The estimated external Nd fluxes required to change the isotopic signatures are of 7.9 ± 2.0 t(Nd)/yr in the LTL-2 and 86 ± 31 t(Nd)/yr in the DL. In this section, we compare this required input to the potential external sources for depth around 400 m (LTL-2) and beyond 2,000 m (DL).
At such depths, dust or dissolved river inputs are not likely sources because they affect the surface layer only. The weathered sediments transported by the rivers and deposited on the margins are thus considered. The only solid river discharge that could impact the Solomon Sea is brought by the mountaineous river system located at the Southeast of PNG (e.g., Fly River, Makharm River) with a total sediment discharge flux reaching 400 × 106 t/year (Figures 5, 6 of Milliman, 1995). Considering a Nd concentration of 32 ppm for suspended particulate matter of Fly River water (Sholkovitz, 1996; Sholkovitz et al., 1999), the resulting Nd flux is 12.8 × 103 t (Nd)/year. Knowing that only ∼10% of sediment is accumulating on the adjacent shelf and less than 3% of the particles would eventually dissolve (Jeandel and Oelkers, 2015), such solid discharge could bring 346t (Nd)/year. This value is much higher than the upper limit of the flux required to enrich LTL-2 and DL. This suggests that this riverine flux brings enough material to contribute to the REE inputs in the layers for which the BE processes could be quantified. The ongoing analyses of the particles will help to further conclude.
Here we report the neodymium isotopic composition of seawater samples collected at 21 stations in the Coral and Solomon seas during the PANDORA cruise (July-August 2012). These data complement the REE concentration dataset reported in Pham et al. (2019). The
Box models allow calculating those external fluxes of 7.9 ± 2.0 t(Nd)/yr and of 86 ± 31 t(Nd)/yr are required to modify the Nd isotopic signatures of part of the thermocline layer and of the deep layer respectively, the latter being mostly composed of DL. The most likely external sources explaining these changes are the sediment deposited on the margins surrounding the Solomon Sea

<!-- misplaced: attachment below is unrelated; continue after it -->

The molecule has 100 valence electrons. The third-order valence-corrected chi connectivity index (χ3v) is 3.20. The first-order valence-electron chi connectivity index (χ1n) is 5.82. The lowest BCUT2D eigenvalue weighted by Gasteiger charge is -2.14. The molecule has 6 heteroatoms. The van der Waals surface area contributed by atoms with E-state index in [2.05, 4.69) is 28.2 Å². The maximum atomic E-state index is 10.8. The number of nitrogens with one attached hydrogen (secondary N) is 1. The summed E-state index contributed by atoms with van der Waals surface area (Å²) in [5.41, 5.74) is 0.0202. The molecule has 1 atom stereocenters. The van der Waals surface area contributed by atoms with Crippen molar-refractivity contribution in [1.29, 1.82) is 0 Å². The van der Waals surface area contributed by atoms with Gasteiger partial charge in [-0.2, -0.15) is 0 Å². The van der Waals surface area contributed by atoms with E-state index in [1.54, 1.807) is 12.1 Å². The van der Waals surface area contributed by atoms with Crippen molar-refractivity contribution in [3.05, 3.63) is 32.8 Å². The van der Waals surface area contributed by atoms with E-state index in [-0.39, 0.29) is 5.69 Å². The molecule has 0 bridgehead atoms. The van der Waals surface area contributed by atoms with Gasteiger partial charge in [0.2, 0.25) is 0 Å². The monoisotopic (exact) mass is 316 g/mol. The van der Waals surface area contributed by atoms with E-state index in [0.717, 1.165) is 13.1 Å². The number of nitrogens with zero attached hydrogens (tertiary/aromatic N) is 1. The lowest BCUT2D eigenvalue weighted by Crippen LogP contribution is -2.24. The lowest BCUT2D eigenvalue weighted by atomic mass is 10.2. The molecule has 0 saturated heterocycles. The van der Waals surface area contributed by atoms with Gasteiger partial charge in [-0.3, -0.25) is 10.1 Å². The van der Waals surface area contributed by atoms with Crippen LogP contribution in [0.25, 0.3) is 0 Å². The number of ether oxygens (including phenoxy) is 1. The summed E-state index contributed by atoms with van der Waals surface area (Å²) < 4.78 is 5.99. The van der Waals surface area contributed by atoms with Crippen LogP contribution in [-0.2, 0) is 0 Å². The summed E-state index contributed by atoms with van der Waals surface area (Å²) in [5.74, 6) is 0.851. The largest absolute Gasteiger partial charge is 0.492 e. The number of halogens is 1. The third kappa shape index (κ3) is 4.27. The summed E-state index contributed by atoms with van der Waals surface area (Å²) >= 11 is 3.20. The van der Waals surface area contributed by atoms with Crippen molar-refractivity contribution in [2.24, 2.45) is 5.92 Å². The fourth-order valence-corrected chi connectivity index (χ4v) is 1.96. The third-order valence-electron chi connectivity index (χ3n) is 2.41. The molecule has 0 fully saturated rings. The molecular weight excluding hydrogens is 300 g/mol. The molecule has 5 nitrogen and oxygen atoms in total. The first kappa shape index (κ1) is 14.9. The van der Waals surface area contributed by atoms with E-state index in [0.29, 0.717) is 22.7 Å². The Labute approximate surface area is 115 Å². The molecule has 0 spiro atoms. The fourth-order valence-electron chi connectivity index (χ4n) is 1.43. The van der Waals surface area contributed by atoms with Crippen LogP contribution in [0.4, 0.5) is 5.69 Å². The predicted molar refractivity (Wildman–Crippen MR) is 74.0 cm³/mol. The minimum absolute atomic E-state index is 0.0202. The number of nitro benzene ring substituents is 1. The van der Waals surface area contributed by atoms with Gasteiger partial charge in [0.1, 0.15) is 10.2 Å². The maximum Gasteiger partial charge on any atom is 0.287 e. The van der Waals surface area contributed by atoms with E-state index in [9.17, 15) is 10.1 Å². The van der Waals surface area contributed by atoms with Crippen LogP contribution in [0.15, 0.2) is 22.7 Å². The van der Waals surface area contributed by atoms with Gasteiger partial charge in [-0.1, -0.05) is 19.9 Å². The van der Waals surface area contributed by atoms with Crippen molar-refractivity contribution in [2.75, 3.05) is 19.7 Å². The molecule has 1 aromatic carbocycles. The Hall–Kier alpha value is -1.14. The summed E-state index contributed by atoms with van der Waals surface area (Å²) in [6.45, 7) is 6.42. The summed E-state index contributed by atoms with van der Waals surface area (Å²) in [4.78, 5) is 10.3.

Contrastingly, the intermediate layer shows the imprint of the negative Nd-IC signal from AAIW that enters the Solomon Sea in the South and keeps a quasi-homogeneous Nd-IC signal across the Solomon Sea (
The land-ocean processes are rapid, particularly dispersed and complex in the Solomon Sea. Indeed, many small-scale
Data Availability Statement
The datasets presented in this study can be found in online repositories. The names of the repository/repositories and accession number(s) can be found in the article/supplementary material.
VP wrote the manuscript with major support from CJ and other supports from MG, SC, CG. VP, CJ, and MB carried out the experiment. MG and CJ conceived the original idea and performed the sampling. SC and CG helped to verify the hydrological context and provide supplementary information about deep water. Gerard Eldin helped supervise the project and provide necessary information about physical oceanography. TV encouraged VP to investigate more about fluxes.
Conflict of Interest
The authors declare that the research was conducted in the absence of any commercial or financial relationships that could be construed as a potential conflict of interest.
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The captain, officers and crew of the R/V L’Atalante are greatly acknowledged. C. Pradoux, Stéphanie Mounic and Mathieu Benoit are thanked for their technical supports. The collaboration with SOPAC/SPC, PI-GOOS, and University of Papua New Guinea was greatly appreciated. We also acknowledge Benjamin Dupont for his volunteering help during the on-board sampling. The accomplishments were made possible through concurrent contributions of national funding agencies. The PANDORA cruise has been co-funded by NSF grant OCE1029487, and by ANR project ANR- 09- BLAN-0233-01 and INSU/LEFE project Solwara (IDAO and CYBER). All the authors whose work contributed to the database GEOTRACES are acknowledged (https://www.bodc.ac.uk/ geotraces/). The International GEOTRACES Programme is possible in part thanks to the support from the U.S. National Science Foundation (Grant OCE-1840868) to the Scientific Committee on Oceanic Research (SCOR). Our great thanks to the research team TIM at LEGOS for their support and encouragement.
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Keywords: neodymium isotopic composition, rare earth elements, Solomon Sea, GEOTRACES, boundary exchange quantification
Citation: Pham VQ, Jeandel C, Grenier M, Cravatte S, Eldin G, Belhadj M, Germineaud C and Vu TV (2022) Neodymium Isotopic Composition and Rare Earth Element Concentration Variations in the Coral and Solomon Seas. Front. Environ. Chem. 3:803944. doi: 10.3389/fenvc.2022.803944
Received: 28 October 2021; Accepted: 05 May 2022;
Published: 22 June 2022.
Edited by:David Amouroux, UMR5254 Institut des Sciences Analytiques et de Physico-Chimie pour l’Environnement et les Matériaux (IPREM), France
Reviewed by:Torben Stichel, Alfred Wegener Institute Helmholtz Centre for Polar and Marine Research (AWI), Germany
April N. Abbott, Coastal Carolina University, United States